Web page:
And then there were eleven

An otter, courtesy of wildlife photographer Laurie Campbell

An otter, courtesy of wildlife photographer Laurie Campbell

I started off 2013 with 17 khaki Campbell ducks, which I increased to 25 in July by buying 8 young ones due to start to lay around mid-December. In early November I ‘pensioned off’ 8 two-year old ducks to nearby Gloagburn Farm Shop pond, bring my stock down to 17 again.  I blogged recently about four ducks being taken by an otter, reducing my stock to 13. Things have taken a turn for the worse.

When I went to put my ducks in to their shed about 5.00 pm yesterday they were at the furthest end of the wood. This was unusual as they are normally either waiting to go in to their shed or have already gone in. They were reluctant to be driven towards the shed, twice breaking back in the dark before I eventually coaxed them to the bridge over the burn and into their shed. This done, I checked through the wood with the torch in case I had missed any and was happy they were all safely locked in.

In the morning, with the advantage of daylight, I counted them out of the shed. Eleven ducks. I checked the wood again and down the burn, but no trace of the missing two. I have no doubt that the otter was back again yesterday during daylight and panicked two into squeezing through the grid from the pond into the main burn and to their inevitable fate when the otter followed.

Jan, my wife, was really upset, but as I told her there is nothing we can do except the impractical solution of standing guard all day. Otters are extremely well protected and I am sure I am not the only person who is in this frustrating position, not that I would want to harm an otter in any case. For those who read this blog it is maybe an opportune time to explain the protection that otters have.

Otters are protected under Conservation (Natural Habitats etc) Regulations 1994, amended and strengthened in Scotland by further regulations in 2004 and 2007.  The otter is included in Schedule 2 to the Regulations as a European Protected Species. It is therefore an offence to deliberately or recklessly capture, injure or kill an otter, which of course would preclude me from live-trapping it and moving it elsewhere (a daft option in any case as it would soon be replaced by another one). I would not be allowed to deliberately or recklessly harass it, though earlier this year when I ran at one shouting and waving a stick when it was amongst the ducks on the pond I may have been coming close to that!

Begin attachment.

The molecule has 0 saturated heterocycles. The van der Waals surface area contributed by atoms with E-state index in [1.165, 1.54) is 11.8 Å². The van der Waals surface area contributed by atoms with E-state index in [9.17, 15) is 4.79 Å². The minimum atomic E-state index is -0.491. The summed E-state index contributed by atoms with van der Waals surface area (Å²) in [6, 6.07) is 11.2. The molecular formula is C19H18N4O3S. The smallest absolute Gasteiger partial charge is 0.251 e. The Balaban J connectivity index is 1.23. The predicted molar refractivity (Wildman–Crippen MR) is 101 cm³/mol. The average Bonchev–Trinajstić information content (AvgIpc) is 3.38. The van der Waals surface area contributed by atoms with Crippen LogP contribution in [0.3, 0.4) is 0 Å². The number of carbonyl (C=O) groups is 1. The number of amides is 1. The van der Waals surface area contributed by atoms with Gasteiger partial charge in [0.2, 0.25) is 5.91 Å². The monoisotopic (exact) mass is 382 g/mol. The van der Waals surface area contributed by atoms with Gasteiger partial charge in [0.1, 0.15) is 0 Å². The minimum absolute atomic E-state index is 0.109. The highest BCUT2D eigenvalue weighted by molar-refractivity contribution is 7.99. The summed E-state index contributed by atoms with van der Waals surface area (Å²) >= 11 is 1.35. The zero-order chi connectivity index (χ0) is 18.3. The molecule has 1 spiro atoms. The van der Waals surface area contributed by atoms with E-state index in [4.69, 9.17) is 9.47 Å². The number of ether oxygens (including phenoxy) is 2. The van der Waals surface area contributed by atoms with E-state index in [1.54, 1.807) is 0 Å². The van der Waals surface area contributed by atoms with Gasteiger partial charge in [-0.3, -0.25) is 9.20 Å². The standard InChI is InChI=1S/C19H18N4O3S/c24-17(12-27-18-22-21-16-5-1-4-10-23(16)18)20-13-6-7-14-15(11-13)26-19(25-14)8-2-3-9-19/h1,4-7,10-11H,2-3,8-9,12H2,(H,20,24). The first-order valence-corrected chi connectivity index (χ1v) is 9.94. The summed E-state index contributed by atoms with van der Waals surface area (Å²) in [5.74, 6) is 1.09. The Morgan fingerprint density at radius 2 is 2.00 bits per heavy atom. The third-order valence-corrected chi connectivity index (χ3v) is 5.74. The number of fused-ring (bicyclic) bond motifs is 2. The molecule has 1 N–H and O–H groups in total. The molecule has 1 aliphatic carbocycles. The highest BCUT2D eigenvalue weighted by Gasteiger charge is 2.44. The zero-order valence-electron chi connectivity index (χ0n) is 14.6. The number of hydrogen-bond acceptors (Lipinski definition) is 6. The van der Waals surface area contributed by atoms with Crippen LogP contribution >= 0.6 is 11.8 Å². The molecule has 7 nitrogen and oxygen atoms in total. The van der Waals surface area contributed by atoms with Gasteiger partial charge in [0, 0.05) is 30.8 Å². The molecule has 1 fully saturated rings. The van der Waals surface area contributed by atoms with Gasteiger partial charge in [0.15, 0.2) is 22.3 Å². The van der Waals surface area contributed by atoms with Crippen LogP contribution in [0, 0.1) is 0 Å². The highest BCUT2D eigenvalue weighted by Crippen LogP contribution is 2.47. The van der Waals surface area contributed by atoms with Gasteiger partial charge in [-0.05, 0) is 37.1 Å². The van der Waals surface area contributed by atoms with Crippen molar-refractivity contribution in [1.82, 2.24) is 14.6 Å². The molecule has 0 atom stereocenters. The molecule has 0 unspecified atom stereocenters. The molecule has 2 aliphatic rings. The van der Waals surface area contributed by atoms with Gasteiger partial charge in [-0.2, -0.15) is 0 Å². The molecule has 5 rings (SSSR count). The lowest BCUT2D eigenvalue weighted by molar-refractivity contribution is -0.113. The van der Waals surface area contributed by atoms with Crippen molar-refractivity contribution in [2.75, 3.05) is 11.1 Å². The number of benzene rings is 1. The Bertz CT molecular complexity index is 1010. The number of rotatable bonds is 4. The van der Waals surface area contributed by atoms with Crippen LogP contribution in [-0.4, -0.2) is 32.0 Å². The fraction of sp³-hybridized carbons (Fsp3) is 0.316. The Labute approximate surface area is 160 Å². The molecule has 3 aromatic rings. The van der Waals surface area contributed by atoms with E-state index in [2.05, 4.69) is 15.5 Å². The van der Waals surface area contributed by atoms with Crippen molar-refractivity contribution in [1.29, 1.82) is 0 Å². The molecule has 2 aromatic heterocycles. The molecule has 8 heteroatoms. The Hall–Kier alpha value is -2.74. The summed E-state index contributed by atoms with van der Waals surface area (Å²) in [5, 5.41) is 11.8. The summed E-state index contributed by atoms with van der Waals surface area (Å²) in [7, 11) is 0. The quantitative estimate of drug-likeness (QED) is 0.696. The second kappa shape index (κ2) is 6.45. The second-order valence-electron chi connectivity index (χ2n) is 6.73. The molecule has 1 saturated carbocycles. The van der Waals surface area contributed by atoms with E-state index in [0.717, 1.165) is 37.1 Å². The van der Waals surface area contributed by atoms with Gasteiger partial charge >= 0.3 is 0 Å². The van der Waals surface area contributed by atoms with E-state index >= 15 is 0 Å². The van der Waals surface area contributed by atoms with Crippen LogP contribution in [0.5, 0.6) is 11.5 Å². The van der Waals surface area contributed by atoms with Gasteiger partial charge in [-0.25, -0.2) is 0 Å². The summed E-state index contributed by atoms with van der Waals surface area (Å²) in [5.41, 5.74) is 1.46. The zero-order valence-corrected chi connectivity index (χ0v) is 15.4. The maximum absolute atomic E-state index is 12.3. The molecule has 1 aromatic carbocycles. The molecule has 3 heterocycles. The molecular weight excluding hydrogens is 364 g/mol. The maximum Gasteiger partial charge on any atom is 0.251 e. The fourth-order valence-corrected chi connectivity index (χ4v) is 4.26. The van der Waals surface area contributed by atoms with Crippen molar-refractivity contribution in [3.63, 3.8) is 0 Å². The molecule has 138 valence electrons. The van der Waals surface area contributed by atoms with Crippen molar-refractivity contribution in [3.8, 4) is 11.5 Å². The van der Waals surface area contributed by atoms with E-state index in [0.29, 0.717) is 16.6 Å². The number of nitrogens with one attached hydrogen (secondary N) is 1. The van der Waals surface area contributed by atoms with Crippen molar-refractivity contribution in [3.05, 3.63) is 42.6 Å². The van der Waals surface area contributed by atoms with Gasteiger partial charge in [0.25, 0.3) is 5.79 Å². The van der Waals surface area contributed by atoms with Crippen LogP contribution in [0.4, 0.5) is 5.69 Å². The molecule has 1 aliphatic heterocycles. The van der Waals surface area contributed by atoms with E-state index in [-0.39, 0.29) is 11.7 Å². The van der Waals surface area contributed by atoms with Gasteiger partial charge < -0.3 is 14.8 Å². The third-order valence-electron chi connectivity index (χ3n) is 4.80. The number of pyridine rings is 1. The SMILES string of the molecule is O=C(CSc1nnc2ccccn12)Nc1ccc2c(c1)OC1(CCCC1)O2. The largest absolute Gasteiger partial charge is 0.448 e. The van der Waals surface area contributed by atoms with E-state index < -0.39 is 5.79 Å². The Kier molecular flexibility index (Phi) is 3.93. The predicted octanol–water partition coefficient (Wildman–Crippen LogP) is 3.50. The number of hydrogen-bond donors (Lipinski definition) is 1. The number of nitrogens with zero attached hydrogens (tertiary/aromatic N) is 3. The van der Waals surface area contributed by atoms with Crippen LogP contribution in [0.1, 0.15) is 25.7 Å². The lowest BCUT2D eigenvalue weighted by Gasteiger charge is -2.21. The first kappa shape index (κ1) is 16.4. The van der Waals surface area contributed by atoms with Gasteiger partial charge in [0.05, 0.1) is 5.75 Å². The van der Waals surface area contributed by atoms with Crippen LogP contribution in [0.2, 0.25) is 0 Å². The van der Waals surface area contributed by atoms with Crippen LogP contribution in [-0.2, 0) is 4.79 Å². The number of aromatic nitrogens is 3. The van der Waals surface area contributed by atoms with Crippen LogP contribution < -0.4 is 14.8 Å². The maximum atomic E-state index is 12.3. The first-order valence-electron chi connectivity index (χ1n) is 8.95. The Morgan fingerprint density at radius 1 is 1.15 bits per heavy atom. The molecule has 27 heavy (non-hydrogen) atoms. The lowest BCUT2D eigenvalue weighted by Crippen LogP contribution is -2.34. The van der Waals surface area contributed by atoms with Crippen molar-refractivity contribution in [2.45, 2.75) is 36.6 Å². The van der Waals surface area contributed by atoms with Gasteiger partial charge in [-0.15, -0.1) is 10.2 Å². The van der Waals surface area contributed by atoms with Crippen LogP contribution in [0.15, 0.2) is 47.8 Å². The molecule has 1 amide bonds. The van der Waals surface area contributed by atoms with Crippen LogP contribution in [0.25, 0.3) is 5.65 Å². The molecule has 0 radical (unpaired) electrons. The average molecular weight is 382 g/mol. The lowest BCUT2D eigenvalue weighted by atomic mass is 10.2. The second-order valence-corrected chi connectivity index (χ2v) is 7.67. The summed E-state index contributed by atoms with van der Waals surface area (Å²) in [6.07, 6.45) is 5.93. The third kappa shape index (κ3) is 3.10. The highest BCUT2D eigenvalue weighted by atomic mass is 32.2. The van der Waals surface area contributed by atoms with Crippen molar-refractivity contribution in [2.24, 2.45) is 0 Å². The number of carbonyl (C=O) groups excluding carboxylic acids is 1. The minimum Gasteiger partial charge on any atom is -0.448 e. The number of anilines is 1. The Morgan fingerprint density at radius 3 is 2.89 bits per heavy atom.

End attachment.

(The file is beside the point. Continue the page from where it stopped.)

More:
In addition to these offences, which severely limit what I can do to protect my ducks, an otter’s place of shelter (its holt) is protected and a person may not possess, offer for sale or sell a dead otter or any part of it if it was obtained after 2007. Anyone now picking up a dead otter off the road for taxidermy purposes or to use its head for a sporran would now commit an offence. Further, anyone in Scotland in possession of a dead otter or part of an otter (taxidermied specimen or sporran etc), if the otter was legally taken after 10 June 1994 – the date of the enactment of the Conservation (Natural Habitats etc) Regulations – must apply to Scottish Natural Heritage for a licence to continue to hold it. The licence can only be granted where it can be shown that, at the time of taking a specimen, or part, from the wild, the act of taking the specimen would not have been an offence. It may be that a licence would not be granted unless the specimen is for scientific, research or educational purposes.

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